The gameplay consists of standard adventure game fare in which you walk around environments, talk to characters and interact with objects in order to progress the story. A lot of the puzzles are very unique and are fairly straightforward enough to complete once you know what you are doing (except for one incredibly frustrating puzzle relatively early on which I will come to in a bit). A lot of the objects or people you need to interact with require going to certain other locations around the map, meaning that you don’t feel as though you go to a location once or twice then never go back again. This helps to make each area feel unique and also serves to showcase the gorgeous backdrops that have been put into each of them, these are hustling and bustling with life when needed, especially in the urban environs.

While some puzzles may be cryptic there is always a solution that can be found as long as you look hard enough and even though I am not too great at adventure games in general, I found myself solving many of the puzzles without any help. Most of the time, however, I found myself just playing through the game to get to the next story segment in order to find out what happens next which speaks volumes about how this game treats storytelling. Some may find the general click and solve puzzle formula boring, especially with it being in a setting in which combat would probably not be out of the question, but if you’re playing an adventure game you know what you are getting into.

Now, while I am showering this game with praise, it does have something which brings it down a bit. Firstly, as I mentioned earlier, there was a particularly nasty puzzle relatively early on which I found almost completely impossible to complete without a guide, and even with a guide I still had some problems completing it. This was because of a particular problem that this game suffers from; bugs. That puzzle in particular had a section that required pinpoint mouse movements which were difficult for the game to register and led to many frustrating moments as I struggled to get the game to co-operate with me. I also had an incredibly nasty bug which prevented me from opening my save file after I’d gotten around halfway through the game, meaning I had to start from the very beginning again. This was incredibly aggravating and led to me losing a lot of respect for Shardlight, though I realise that I was playing a build before it was officially released, so I certainly hope that this nasty issue can be fixed before its general release.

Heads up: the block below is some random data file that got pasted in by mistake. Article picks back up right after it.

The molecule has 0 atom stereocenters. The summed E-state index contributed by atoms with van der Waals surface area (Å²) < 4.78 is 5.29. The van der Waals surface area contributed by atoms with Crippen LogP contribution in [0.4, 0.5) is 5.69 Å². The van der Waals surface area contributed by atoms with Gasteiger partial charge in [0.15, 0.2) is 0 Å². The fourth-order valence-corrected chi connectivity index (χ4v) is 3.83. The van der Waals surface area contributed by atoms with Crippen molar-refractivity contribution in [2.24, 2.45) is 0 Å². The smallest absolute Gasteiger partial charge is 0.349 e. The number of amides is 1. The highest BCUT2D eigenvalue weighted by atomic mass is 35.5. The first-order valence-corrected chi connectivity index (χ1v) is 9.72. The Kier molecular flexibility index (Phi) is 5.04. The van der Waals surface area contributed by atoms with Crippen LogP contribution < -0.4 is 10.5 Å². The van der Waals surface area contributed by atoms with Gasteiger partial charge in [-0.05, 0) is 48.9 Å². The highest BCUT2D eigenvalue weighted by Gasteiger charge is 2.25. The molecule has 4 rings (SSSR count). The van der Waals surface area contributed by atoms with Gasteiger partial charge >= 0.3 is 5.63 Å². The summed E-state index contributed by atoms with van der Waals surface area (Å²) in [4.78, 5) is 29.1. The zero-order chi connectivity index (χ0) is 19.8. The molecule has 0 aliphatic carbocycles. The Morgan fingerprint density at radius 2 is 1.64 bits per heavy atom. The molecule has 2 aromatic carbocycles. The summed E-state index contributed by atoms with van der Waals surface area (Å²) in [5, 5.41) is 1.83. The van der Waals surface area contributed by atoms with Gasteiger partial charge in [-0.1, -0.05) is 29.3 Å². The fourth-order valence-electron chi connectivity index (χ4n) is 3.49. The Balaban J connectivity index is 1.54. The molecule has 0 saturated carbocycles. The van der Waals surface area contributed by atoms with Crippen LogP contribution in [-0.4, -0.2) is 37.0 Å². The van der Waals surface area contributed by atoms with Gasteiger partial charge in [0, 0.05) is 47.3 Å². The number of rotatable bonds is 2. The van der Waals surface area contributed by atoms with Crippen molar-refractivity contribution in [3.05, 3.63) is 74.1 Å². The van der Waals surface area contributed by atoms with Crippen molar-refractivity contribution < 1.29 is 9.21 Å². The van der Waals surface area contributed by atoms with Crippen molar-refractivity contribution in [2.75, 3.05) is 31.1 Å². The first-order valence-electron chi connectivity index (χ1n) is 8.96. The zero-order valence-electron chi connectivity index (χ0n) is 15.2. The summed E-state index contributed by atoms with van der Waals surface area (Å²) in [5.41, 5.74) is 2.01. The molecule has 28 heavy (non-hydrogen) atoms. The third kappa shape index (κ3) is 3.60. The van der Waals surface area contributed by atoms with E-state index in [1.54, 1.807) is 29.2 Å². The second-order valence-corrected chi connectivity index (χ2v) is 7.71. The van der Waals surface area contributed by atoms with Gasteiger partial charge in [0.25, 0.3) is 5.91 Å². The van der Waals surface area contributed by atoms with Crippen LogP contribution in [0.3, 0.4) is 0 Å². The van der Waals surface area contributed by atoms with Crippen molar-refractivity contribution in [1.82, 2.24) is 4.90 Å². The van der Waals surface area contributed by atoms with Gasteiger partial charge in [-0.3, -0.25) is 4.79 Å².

All in all then, this game is a fantastic piece of storytelling, artwork and acting that provides a unique spin on the post-apocalyptic setting whilst providing a wonderful insight into the moral subjectivity of humanity itself. As long as the bugs and game-save deleting issues are solved then I would wholeheartedly recommend Shardlight to any person who enjoys adventure games and a strong narrative.

Jack McKay